How soon before video review is instituted into the world of college softball?

Well, although it won't happen next season; at least full-time, it now looks more inevitable than ever.

Recently, the NCAA Rules Committee proposed three rule changes to the sport, including video review, which a lot of fans are clamoring for.

Now, video review/replay is not coming to the NCAA Tournament next year, and may not even be coming, at all, to every conference, but it seems like it is now only a matter of time before it eventually does.

The committee recommended allowing conferences to experiment with video review in regular-season conference games, as well as their respective conference tournaments.

Under the recommendation, coaches will be allowed two video review challenges during a game, between innings 1-5. After that, umpires would be allowed to initiate a video review from the sixth inning until the conclusion of the game.

The following plays could be reviewed:

  • Deciding whether a batted ball called fair is fair or foul.
  • Deciding whether a batted ball called a ground-rule double or home run is fair or foul.
  • Deciding whether a batted ball called foul that could result in a ground-rule double or home run is fair or foul.
  • Spectator interference.
  • Deciding scoring plays at home plate inclusive of collisions (illegal and/or malicious slides), obstruction by a defensive player or time plays.
  • Force/tag play calls: Plays involving all runners acquiring the base before the defensive player’s attempt to put the runner out at any base.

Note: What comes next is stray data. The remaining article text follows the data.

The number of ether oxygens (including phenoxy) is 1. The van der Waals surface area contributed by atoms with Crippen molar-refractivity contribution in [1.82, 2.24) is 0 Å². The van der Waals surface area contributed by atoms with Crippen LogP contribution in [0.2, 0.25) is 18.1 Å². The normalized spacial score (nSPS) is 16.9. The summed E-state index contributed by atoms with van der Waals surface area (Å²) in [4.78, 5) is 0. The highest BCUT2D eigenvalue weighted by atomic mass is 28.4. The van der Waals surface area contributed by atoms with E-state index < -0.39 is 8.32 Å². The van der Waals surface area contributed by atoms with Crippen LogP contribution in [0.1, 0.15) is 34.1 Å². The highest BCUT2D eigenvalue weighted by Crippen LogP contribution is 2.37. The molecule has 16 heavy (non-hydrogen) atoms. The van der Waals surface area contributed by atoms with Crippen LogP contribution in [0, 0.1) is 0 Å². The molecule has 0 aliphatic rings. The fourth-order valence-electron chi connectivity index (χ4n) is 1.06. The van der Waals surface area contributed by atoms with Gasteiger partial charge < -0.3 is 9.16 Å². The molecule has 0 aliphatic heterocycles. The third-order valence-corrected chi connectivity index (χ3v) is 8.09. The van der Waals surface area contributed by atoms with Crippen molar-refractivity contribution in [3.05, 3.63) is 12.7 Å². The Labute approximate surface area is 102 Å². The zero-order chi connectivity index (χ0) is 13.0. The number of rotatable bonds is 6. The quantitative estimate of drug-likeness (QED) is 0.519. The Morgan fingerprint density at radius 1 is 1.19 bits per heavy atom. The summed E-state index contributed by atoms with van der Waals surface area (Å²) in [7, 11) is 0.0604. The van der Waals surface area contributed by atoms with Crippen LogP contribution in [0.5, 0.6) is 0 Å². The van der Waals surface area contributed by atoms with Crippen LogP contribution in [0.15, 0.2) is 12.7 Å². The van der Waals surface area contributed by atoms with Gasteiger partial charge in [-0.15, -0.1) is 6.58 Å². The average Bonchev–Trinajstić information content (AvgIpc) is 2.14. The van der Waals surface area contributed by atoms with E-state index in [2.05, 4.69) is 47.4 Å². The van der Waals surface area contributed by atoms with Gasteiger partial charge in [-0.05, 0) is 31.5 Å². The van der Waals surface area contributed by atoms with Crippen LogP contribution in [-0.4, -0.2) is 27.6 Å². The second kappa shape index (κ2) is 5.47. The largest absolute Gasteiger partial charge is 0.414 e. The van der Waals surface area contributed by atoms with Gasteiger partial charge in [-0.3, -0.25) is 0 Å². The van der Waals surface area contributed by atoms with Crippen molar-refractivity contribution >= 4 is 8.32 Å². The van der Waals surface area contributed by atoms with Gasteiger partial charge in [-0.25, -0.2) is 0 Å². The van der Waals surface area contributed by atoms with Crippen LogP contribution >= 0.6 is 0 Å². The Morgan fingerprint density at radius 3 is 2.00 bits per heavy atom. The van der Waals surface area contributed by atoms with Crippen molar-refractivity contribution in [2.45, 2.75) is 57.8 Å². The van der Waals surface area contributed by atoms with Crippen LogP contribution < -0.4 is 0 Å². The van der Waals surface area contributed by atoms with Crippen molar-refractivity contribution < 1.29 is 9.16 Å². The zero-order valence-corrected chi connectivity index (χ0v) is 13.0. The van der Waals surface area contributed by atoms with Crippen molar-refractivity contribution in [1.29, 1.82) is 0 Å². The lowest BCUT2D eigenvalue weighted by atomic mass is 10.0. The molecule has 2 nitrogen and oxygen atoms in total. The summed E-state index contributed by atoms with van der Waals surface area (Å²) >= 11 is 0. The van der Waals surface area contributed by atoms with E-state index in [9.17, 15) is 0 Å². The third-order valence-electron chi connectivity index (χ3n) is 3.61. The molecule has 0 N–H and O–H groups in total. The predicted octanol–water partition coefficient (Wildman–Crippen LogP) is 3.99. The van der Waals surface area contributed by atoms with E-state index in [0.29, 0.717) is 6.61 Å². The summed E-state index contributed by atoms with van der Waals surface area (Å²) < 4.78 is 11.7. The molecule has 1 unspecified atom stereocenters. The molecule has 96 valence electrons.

• Hit-by-pitch calls: Those plays for which there is a possibility that a pitched ball touches a batter or her clothing, which shall incorporate a review on whether the batter is inside or outside the batter’s box if it is determined upon review that a pitched ball has touched a batter or her clothing.
  • Placement of runners: An umpire’s placement of all runners (per the rules/case book) after any blocked ball call.
  • With runners on base, a no-catch can be changed to a catch only if it results in a third out. With no runners on base, a no-catch can be changed to a catch at any time.

Last season, the SEC experimented with video review in its conference tournament, with one call being overturned call being overturned.

The NCAA Softball Rules Committee also proposed changes to the components of the pitching position and the procedure for pitchers to take signals prior to releasing a pitch.

This rule was recommended to force pitchers to pause after getting a signal from their catcher or dugout.

The final recommendation by committee members is to require schools to purchase a barrel compression testing machine, at a cost of just under $900, to test the legality of all bats.

Keep in mind; these are all just rules recommendations, and not official.

All rules recommendations must be approved by the NCAA Playing Rules Oversight Panel, which is scheduled to discuss softball rules proposals July 24.

If approved, any/all rule changes would go into place for the 2020 season.

Remember; the video review proposal only gives conferences the option to experiment with it.

Conferences would still have to pass the proposal themselves, and video review is still not recommended to be in all games, including the NCAA Tournament.